On December 28, 1979, attorney Johnson discussed the agreement with Clyde and Graydon, and the brothers signed the agreement. Clyde died unexpectedly on April 18, 1980. After Clyde's death Graydon gave notice to Clyde's widow, JoAnn Bohn, that he elected to purchase Clyde's interest in the partnership. Graydon's net offer to JoAnn was $134,497.96. Graydon determined the amount of his offer by taking the stated value of the farmland on the balance sheet attached to the partnership agreement and dividing it in half. He assumed the total debt of the partnership, $309,320, and reduced JoAnn's share. Graydon then calculated the annual payment at six percent interest over 25 years. JoAnn rejected Graydon's net offer of $134,497.96 and commenced an action on behalf of Clyde's estate.

The case was tried without a jury. Earl Oliver, an appraiser, testified that the partnership's property had a fair market value of $1,452,410. After hearing the evidence, the trial judge concluded that the 1979 partnership agreement was ambiguous and that the portion of the agreement containing the terms of payment for the purchase of a deceased partner's interest was unconscionable. He determined that the purchase price of Clyde's interest should be 50 percent of the net fair market value of the partnership, $750,000. The trial judge also determined that the terms of Graydon's purchase would include a 15-percent cash downpayment with the remainder payable in equal annual installments over 20 years with six percent simple annual interest. Graydon has the option to elect to purchase at these terms. If he decides not to purchase, the partnership will be liquidated. Graydon appealed from the trial court's decision.

In addition to his appeal on the merits, Graydon moved that the action be remanded pursuant to Rule 35(b) of the Rules of Appellate Procedure. Rule 35(b) provides, in part "If, in the consideration of any appeal, it becomes apparent to the supreme court that some issue involved in the case has not been tried, or if tried has not been determined by the trial court, and that it is necessary or desirable to proper disposition of the case on appeal that the issue be determined, the supreme court may remand the case to the trial court for the determination of the issue, ..."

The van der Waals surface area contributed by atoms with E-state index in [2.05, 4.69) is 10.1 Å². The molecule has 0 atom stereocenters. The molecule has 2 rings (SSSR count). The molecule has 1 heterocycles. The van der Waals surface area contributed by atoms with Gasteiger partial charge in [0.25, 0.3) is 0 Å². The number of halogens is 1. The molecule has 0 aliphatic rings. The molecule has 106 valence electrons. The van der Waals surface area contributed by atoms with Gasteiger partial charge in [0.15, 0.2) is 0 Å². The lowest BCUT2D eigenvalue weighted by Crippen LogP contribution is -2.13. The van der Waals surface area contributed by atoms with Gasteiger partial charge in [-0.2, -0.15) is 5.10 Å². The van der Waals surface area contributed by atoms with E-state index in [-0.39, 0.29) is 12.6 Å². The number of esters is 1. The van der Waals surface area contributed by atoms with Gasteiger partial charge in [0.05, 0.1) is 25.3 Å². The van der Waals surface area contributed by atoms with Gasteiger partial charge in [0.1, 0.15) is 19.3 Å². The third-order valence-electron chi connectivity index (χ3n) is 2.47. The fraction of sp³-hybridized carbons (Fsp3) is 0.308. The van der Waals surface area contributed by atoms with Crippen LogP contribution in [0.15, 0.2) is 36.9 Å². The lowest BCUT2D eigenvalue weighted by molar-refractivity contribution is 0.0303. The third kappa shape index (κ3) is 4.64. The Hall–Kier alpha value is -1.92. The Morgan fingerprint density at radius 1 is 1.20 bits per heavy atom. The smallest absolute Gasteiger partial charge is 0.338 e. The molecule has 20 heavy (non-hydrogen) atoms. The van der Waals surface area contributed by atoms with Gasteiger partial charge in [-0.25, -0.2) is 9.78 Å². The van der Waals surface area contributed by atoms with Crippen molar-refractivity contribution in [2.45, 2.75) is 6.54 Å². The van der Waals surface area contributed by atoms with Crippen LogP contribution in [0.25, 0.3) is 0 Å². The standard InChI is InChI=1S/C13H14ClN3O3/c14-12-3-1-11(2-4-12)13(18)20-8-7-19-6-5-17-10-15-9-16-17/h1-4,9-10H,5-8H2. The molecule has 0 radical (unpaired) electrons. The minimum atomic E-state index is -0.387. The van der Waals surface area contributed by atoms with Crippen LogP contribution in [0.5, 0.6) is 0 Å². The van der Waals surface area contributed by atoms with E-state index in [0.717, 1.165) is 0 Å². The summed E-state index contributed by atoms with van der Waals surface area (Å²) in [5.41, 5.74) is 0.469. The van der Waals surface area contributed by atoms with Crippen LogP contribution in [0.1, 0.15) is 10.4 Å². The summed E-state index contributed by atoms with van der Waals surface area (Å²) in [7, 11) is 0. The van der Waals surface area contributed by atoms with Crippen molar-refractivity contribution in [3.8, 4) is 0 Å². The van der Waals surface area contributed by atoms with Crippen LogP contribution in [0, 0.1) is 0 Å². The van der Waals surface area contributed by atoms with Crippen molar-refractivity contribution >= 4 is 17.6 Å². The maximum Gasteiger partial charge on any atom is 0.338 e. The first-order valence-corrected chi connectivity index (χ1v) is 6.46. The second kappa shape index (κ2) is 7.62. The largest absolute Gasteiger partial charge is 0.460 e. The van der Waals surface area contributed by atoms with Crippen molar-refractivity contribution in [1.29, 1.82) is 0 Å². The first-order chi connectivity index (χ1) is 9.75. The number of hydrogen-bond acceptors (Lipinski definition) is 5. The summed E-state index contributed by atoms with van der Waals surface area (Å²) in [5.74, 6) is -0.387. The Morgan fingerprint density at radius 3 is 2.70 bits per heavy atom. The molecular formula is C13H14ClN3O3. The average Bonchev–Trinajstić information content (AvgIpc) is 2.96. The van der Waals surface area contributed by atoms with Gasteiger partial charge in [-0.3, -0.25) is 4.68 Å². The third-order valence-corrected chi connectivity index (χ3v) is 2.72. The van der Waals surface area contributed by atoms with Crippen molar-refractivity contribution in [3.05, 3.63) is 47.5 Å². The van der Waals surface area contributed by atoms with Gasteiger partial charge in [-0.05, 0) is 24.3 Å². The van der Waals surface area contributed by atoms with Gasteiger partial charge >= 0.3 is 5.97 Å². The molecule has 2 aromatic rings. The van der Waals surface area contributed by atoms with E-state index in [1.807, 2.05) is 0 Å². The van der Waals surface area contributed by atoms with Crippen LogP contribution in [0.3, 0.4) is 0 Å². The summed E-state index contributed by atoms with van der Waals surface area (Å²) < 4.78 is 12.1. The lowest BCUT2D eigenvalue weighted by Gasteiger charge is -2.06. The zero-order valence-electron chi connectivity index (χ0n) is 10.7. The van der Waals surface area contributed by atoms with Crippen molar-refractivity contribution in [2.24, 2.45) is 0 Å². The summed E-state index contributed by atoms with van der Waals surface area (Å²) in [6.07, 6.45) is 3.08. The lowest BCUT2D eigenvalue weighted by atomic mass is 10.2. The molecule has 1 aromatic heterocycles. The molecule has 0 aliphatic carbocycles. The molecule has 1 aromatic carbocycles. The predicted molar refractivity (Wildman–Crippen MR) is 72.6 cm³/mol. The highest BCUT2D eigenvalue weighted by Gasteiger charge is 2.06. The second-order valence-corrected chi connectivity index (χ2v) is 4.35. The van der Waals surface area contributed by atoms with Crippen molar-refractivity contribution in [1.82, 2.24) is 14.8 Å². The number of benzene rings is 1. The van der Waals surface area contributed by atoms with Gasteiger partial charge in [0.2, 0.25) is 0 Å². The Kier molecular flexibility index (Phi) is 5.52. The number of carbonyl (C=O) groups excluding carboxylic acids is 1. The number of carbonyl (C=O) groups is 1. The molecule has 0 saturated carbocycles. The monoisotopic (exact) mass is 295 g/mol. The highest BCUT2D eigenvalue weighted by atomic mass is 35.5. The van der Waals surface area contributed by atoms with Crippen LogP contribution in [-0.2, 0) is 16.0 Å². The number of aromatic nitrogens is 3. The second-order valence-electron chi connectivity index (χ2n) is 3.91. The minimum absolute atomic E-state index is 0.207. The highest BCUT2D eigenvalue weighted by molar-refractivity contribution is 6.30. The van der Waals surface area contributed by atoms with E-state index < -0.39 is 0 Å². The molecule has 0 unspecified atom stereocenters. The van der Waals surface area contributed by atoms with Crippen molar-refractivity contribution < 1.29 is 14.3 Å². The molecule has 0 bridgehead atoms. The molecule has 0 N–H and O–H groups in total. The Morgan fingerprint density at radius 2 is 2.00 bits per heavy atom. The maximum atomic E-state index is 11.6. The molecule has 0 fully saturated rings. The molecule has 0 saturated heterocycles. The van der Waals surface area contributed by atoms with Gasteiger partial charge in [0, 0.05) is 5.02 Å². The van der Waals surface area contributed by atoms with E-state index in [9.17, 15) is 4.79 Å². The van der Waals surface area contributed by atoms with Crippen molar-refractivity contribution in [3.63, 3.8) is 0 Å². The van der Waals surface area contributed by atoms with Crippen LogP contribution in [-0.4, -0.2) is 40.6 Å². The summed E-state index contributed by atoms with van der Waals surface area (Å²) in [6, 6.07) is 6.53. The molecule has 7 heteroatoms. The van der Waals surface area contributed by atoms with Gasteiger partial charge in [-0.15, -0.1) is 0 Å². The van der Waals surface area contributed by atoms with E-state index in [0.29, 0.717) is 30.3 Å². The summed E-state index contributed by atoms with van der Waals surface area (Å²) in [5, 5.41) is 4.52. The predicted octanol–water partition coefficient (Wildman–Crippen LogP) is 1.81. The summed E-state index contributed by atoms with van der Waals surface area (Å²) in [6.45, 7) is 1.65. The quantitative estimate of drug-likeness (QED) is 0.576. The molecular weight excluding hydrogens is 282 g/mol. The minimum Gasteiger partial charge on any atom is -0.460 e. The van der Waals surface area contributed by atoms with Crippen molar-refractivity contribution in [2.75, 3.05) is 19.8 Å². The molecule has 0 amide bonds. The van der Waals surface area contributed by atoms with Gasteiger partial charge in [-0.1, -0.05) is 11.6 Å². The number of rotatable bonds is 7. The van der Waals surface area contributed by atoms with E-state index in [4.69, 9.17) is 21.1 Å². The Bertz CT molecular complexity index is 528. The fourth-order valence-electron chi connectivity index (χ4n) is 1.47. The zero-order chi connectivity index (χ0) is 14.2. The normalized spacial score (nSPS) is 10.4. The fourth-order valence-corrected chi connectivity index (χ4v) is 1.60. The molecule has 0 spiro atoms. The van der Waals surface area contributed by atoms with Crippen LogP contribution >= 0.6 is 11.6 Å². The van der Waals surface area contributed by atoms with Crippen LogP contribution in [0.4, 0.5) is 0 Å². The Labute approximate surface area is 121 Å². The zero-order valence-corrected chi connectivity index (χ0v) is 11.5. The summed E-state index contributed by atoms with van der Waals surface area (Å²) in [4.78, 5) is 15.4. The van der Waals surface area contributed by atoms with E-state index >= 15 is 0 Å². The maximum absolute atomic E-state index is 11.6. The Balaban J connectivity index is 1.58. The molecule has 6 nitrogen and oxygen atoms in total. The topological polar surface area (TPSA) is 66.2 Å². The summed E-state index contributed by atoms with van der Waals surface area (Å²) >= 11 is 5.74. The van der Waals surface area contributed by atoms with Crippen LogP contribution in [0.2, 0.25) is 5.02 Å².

Graydon contends that the trial judge did not make a specific finding of fact regarding what Clyde and Graydon actually agreed to, if anything. Graydon urges that we remand this case for a determination of this issue. The trial judge did not specifically state if he found that Clyde and Graydon had agreed to a specific buy-out price. However, he did conclude the agreement was ambiguous. Because the trial judge found an ambiguity in the partnership agreement, we assume that he found an agreement existed, but that a specific purchase price was not established.

In this case few, if any, facts are in dispute. It would serve no necessary purpose to remand for further findings. Although the findings of fact are not so complete as Graydon would like, we understand the rationale of the trial judge and agree with his conclusions. Even if the trial judge's reasoning were incorrect, we will not reverse the proper judgment on that basis. See KFGO Radio, Inc. v. Rothe, 298 N.W.2d 505, 509 (N.D.1980). We deny Graydon's motion for remand.